Loud booms reported in Chicago area could be ‘frost quakes’

CHICAGO — Loud booms or banging sounds reported overnight in Chicago might have been cryoseisms, or frost quakes, caused by the brutal cold gripping the Midwest this week, according to WGN.

So, here's how a frost quake happens:

First, the ground has to be saturated with water, like it is in the Chicago area right now with all the snow.

When there's a sudden drop in temperature, the water freezes and expands.

The expansion and pressure build up causes stress on the frozen soil and rocks around it, and creates a boom noise.

When WGN first posted about frost quakes on social media, tons of comments poured in from our viewers about hearing them.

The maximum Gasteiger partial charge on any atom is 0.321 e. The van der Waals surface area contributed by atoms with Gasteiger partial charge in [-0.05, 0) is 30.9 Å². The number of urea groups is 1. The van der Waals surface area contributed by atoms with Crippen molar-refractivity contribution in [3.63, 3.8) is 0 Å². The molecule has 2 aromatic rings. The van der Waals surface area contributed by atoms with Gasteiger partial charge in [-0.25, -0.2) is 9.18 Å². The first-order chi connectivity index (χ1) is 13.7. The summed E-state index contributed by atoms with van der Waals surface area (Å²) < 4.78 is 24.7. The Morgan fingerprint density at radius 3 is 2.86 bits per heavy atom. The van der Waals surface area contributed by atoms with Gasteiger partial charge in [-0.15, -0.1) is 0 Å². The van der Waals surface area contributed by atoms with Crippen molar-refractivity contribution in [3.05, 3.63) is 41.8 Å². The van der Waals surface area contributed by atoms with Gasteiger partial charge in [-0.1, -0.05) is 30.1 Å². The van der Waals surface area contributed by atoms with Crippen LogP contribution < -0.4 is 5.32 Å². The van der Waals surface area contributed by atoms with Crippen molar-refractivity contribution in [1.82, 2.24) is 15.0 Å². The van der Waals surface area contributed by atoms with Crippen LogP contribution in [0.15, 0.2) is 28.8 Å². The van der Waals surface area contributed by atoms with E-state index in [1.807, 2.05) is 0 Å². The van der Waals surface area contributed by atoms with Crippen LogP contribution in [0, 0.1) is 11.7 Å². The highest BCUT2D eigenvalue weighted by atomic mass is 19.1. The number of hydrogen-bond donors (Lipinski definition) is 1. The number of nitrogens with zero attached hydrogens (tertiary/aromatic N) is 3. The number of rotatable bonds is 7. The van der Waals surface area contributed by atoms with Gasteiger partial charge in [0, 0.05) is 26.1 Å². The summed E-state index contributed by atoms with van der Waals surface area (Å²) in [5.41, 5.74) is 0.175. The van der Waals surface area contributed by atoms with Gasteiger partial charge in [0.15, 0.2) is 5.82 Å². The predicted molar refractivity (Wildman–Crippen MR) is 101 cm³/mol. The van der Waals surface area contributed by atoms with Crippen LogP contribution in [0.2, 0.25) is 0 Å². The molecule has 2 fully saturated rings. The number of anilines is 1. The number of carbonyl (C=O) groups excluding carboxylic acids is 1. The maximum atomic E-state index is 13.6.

"I thought I was crazy! I was up all night because I kept hearing it," said viewer Chastity Clark Baker on Facebook. "I was scared and thought it was the furnace. I kept walking through the house. I had everyone’s jackets on the table in case we had to run out of here."

Another viewer commented: "I was up all night thinking it was the pipes, roof or the furnace!"

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